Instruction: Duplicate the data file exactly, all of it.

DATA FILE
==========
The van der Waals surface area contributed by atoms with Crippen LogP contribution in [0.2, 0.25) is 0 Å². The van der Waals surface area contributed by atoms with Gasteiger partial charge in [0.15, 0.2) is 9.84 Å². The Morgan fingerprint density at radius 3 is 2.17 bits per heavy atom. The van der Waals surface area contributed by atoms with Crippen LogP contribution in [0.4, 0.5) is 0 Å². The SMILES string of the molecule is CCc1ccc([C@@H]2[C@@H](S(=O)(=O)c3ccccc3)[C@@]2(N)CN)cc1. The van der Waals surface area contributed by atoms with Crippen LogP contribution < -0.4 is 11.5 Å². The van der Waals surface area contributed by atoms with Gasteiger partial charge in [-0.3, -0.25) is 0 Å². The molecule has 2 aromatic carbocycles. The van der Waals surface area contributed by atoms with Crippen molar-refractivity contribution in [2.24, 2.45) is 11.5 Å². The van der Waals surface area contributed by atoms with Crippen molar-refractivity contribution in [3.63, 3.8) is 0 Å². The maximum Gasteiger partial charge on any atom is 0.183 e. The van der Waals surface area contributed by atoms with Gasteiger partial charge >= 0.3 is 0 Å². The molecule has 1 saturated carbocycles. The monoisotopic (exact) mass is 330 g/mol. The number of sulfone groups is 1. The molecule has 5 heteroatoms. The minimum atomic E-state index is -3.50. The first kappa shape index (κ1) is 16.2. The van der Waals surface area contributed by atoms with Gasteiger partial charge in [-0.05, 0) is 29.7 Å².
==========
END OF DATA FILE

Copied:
The van der Waals surface area contributed by atoms with Crippen LogP contribution in [0.2, 0.25) is 0 Å². The van der Waals surface area contributed by atoms with Gasteiger partial charge in [0.15, 0.2) is 9.84 Å². The Morgan fingerprint density at radius 3 is 2.17 bits per heavy atom. The van der Waals surface area contributed by atoms with Crippen LogP contribution in [0.4, 0.5) is 0 Å². The SMILES string of the molecule is CCc1ccc([C@@H]2[C@@H](S(=O)(=O)c3ccccc3)[C@@]2(N)CN)cc1. The van der Waals surface area contributed by atoms with Crippen LogP contribution < -0.4 is 11.5 Å². The van der Waals surface area contributed by atoms with Gasteiger partial charge in [-0.3, -0.25) is 0 Å². The molecule has 2 aromatic carbocycles. The van der Waals surface area contributed by atoms with Crippen molar-refractivity contribution in [2.24, 2.45) is 11.5 Å². The van der Waals surface area contributed by atoms with Crippen molar-refractivity contribution in [3.63, 3.8) is 0 Å². The maximum Gasteiger partial charge on any atom is 0.183 e. The van der Waals surface area contributed by atoms with Gasteiger partial charge >= 0.3 is 0 Å². The molecule has 1 saturated carbocycles. The monoisotopic (exact) mass is 330 g/mol. The number of sulfone groups is 1. The molecule has 5 heteroatoms. The minimum atomic E-state index is -3.50. The first kappa shape index (κ1) is 16.2. The van der Waals surface area contributed by atoms with Gasteiger partial charge in [-0.05, 0) is 29.7 Å².